Post-Brexit legal changes: TUPE or not TUPE?
Many are discussing the impact of a possible Brexit, but will TUPE really be reformed or repealed?
The possibility of Brexit has prompted considerable discussion of its potential consequences for domestic employment law. One facet that many commentators have forecast might be reformed or even repealed is TUPE, which implements into domestic law the requirements of the EU Acquired Rights Directive.
But a number of pieces would need to fall into place before TUPE was in jeopardy. The UK would need to continue a post-Brexit relationship with the EU that did not require the retention of transfer of undertakings legislation. Membership of the European Economic Area, for example, can require the adoption of transfer of undertakings legislation.
Concerns about its commercial effects have led to several reforms of TUPE over the years, most recently in 2014. But those changes were all made in the context of the Acquired Rights Directive and so were inevitably limited in their scope.
A more drastic view would argue TUPE is an unacceptable drag on competitiveness. But as an alternative to outright abolition it could be watered down to increase flexibility for employers. The obligation to conduct collective information and consultation in advance of transfer could be removed or made less onerous. The prohibition (save in specified circumstances) of changes to employees' contracts of employment, even by consent, where the reason for the change is the transfer, could be removed.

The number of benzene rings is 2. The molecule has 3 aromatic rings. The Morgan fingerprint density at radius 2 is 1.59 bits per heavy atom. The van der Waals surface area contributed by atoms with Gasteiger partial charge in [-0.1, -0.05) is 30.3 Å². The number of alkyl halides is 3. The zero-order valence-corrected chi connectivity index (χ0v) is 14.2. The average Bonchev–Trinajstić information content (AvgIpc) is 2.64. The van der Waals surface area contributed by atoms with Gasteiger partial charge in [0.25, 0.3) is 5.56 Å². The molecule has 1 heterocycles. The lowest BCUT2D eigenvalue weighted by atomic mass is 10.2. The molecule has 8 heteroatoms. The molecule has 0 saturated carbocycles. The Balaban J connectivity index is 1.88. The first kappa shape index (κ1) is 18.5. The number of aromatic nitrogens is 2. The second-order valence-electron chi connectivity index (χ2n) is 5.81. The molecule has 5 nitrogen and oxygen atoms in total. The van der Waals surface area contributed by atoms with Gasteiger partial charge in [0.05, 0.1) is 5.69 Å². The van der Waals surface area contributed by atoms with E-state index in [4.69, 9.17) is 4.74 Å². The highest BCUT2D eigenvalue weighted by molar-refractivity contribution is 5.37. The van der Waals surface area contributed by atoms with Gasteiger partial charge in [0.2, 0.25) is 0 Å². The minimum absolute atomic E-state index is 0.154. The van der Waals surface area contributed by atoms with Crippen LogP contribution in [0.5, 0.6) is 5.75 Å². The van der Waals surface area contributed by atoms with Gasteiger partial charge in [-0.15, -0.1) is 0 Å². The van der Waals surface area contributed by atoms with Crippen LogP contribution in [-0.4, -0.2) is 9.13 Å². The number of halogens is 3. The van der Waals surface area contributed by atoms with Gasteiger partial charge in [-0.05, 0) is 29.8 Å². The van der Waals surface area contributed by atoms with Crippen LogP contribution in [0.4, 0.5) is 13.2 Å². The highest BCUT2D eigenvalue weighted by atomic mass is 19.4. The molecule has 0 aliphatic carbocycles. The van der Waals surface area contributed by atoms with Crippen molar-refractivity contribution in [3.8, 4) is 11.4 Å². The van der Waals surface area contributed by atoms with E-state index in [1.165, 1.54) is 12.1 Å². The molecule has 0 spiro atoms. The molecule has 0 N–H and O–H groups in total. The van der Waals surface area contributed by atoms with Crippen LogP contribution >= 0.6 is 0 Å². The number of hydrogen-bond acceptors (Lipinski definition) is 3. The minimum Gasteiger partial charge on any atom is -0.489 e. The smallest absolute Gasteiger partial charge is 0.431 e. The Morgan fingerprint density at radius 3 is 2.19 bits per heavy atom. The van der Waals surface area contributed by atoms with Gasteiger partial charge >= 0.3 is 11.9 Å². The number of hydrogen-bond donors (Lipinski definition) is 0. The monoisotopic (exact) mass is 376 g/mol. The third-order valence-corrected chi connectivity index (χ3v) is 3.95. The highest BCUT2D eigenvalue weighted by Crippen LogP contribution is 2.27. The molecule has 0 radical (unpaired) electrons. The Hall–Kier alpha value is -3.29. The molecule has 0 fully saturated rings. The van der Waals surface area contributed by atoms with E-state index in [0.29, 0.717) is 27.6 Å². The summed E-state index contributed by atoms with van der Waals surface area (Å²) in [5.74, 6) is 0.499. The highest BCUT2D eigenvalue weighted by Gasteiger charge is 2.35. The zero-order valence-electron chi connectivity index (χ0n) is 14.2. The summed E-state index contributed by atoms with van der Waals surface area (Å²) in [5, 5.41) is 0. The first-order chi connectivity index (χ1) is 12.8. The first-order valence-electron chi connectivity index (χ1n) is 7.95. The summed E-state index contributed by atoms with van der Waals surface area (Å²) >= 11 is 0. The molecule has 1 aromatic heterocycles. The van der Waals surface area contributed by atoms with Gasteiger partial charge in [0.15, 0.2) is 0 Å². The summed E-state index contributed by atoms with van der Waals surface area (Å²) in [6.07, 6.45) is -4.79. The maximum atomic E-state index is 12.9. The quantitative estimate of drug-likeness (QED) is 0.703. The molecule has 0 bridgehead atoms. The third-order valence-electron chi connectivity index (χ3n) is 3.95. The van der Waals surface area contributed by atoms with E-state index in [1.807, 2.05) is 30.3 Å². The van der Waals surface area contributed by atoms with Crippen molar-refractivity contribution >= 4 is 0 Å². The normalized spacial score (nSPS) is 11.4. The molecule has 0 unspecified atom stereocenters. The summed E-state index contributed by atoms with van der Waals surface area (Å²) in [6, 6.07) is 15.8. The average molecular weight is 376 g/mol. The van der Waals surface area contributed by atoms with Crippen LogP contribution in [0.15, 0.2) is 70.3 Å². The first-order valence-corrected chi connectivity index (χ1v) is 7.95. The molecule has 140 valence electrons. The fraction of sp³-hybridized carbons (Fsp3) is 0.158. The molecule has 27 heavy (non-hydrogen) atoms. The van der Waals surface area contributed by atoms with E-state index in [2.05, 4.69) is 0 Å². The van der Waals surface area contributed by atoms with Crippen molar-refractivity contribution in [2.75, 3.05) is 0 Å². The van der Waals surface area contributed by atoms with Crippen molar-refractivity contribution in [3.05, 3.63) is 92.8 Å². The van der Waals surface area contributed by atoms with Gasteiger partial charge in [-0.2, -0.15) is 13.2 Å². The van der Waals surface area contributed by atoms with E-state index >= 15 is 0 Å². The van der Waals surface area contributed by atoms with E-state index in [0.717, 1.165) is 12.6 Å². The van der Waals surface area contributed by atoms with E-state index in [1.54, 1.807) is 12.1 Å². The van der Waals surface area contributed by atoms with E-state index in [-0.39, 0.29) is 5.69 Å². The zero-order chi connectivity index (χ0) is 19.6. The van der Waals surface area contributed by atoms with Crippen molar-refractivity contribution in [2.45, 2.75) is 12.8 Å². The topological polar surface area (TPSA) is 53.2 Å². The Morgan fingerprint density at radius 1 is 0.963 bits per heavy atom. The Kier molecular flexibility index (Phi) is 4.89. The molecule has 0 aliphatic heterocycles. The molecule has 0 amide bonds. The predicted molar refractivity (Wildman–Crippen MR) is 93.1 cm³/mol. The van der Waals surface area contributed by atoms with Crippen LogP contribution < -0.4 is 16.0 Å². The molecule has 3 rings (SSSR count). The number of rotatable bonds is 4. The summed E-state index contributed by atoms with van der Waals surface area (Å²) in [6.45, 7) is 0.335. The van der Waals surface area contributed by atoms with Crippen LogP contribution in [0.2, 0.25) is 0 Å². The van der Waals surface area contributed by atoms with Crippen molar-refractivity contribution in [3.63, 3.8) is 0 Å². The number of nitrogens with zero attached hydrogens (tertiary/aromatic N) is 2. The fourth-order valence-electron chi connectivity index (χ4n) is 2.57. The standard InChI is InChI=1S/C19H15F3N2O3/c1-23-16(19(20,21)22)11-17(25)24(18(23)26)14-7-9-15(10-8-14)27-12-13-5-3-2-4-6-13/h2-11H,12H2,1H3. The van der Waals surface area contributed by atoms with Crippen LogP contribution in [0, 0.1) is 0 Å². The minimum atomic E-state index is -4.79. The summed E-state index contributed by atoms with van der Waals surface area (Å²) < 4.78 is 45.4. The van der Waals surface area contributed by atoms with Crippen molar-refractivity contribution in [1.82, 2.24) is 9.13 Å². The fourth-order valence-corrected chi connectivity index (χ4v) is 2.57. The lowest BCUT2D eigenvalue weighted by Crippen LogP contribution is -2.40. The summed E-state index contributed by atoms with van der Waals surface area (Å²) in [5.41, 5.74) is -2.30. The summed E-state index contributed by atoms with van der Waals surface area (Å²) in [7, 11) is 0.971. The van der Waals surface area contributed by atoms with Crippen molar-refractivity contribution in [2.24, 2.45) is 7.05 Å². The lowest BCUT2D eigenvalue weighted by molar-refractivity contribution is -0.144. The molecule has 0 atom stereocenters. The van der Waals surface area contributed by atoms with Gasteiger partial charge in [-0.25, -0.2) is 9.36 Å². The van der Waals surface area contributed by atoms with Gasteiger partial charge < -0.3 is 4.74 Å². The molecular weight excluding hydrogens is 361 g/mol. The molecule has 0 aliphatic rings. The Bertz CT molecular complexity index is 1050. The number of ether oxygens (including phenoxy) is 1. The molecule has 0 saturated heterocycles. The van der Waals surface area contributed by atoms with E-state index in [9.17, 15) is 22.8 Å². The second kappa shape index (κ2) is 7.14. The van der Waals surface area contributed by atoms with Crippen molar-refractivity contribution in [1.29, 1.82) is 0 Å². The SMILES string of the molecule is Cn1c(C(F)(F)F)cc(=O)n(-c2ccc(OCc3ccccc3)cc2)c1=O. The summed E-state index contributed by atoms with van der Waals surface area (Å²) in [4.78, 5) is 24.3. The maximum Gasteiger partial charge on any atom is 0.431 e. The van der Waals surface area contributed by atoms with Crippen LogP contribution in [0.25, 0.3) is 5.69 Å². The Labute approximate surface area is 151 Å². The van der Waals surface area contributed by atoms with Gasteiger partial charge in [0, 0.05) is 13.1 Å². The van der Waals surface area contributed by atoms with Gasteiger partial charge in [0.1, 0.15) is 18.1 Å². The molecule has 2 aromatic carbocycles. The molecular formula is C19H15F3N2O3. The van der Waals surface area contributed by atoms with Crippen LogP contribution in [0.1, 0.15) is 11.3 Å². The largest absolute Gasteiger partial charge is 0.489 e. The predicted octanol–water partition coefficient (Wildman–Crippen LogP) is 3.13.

Greater flexibility could be allowed in insolvency situations. TUPE's protection of contractual terms would then be confined to the 'point of entry'. In which case TUPE would simply operate to transfer staff on their current terms of employment at the point of transfer. Thereafter they might only be protected to the same extent as other employees. The normal rules of contract variation and unfair dismissal would then apply rather than the enhanced protections currently provided by TUPE. Harmonisation of terms – one of the major concerns for those involved in TUPE transfers – would be made far easier.
The principal argument for the retention of TUPE is the protection of employees where their positions may be particularly precarious. However, it should not be forgotten that TUPE is needed as the mechanism to transfer staff regardless of the level of protection provided. Under domestic common law an employee's employment does not automatically follow the business in which the individual works if it is sold or transferred.
Indeed the transfer of the business constitutes a dismissal of the employees working in it. If it is accepted that staff should transfer on a business sale TUPE is therefore needed.
Moreover, there is an additional commercial reason why the retention of TUPE might be favoured by employers. Many outsourcing and similar arrangements have proceeded on the assumption that TUPE will apply on the termination of the arrangements in question. For TUPE no longer to apply would potentially cause immense disruption to the conduct of outsourcing processes as well as rendering incumbent service providers liable for potentially very significant and unbudgeted termination costs.
So increasing employers’ ability to harmonise terms and conditions of employment and reducing consultation obligations are more likely post-Brexit, than outright abolition. People will always need TUPE.
Charles Wynn-Evans is a partner at law firm Dechert